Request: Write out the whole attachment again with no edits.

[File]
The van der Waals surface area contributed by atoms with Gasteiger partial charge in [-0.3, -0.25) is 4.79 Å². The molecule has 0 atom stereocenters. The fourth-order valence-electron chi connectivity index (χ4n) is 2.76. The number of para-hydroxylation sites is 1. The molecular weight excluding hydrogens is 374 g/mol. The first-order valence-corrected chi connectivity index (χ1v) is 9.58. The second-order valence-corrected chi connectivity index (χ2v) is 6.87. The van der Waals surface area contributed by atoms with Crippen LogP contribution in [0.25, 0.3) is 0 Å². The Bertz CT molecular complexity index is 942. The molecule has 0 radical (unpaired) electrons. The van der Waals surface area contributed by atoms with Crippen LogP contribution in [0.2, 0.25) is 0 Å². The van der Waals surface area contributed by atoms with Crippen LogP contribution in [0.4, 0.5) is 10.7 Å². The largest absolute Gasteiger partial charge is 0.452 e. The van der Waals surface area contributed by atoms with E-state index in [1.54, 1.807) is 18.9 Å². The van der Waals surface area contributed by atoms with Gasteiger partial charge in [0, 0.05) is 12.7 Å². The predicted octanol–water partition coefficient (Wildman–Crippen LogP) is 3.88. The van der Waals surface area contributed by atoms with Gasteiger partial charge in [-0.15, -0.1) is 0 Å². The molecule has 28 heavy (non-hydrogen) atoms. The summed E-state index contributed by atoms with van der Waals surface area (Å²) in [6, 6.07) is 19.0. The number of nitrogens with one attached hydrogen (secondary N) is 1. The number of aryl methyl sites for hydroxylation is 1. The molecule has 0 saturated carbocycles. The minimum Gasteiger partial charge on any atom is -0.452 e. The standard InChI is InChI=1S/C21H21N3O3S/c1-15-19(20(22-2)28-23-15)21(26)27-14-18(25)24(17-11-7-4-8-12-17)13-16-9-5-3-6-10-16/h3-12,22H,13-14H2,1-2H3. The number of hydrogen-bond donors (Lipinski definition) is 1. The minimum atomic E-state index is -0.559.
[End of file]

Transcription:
The van der Waals surface area contributed by atoms with Gasteiger partial charge in [-0.3, -0.25) is 4.79 Å². The molecule has 0 atom stereocenters. The fourth-order valence-electron chi connectivity index (χ4n) is 2.76. The number of para-hydroxylation sites is 1. The molecular weight excluding hydrogens is 374 g/mol. The first-order valence-corrected chi connectivity index (χ1v) is 9.58. The second-order valence-corrected chi connectivity index (χ2v) is 6.87. The van der Waals surface area contributed by atoms with Crippen LogP contribution in [0.25, 0.3) is 0 Å². The Bertz CT molecular complexity index is 942. The molecule has 0 radical (unpaired) electrons. The van der Waals surface area contributed by atoms with Crippen LogP contribution in [0.2, 0.25) is 0 Å². The van der Waals surface area contributed by atoms with Crippen LogP contribution in [0.4, 0.5) is 10.7 Å². The largest absolute Gasteiger partial charge is 0.452 e. The van der Waals surface area contributed by atoms with E-state index in [1.54, 1.807) is 18.9 Å². The van der Waals surface area contributed by atoms with Gasteiger partial charge in [0, 0.05) is 12.7 Å². The predicted octanol–water partition coefficient (Wildman–Crippen LogP) is 3.88. The van der Waals surface area contributed by atoms with Gasteiger partial charge in [-0.15, -0.1) is 0 Å². The molecule has 28 heavy (non-hydrogen) atoms. The summed E-state index contributed by atoms with van der Waals surface area (Å²) in [6, 6.07) is 19.0. The number of nitrogens with one attached hydrogen (secondary N) is 1. The number of aryl methyl sites for hydroxylation is 1. The molecule has 0 saturated carbocycles. The minimum Gasteiger partial charge on any atom is -0.452 e. The standard InChI is InChI=1S/C21H21N3O3S/c1-15-19(20(22-2)28-23-15)21(26)27-14-18(25)24(17-11-7-4-8-12-17)13-16-9-5-3-6-10-16/h3-12,22H,13-14H2,1-2H3. The number of hydrogen-bond donors (Lipinski definition) is 1. The minimum atomic E-state index is -0.559.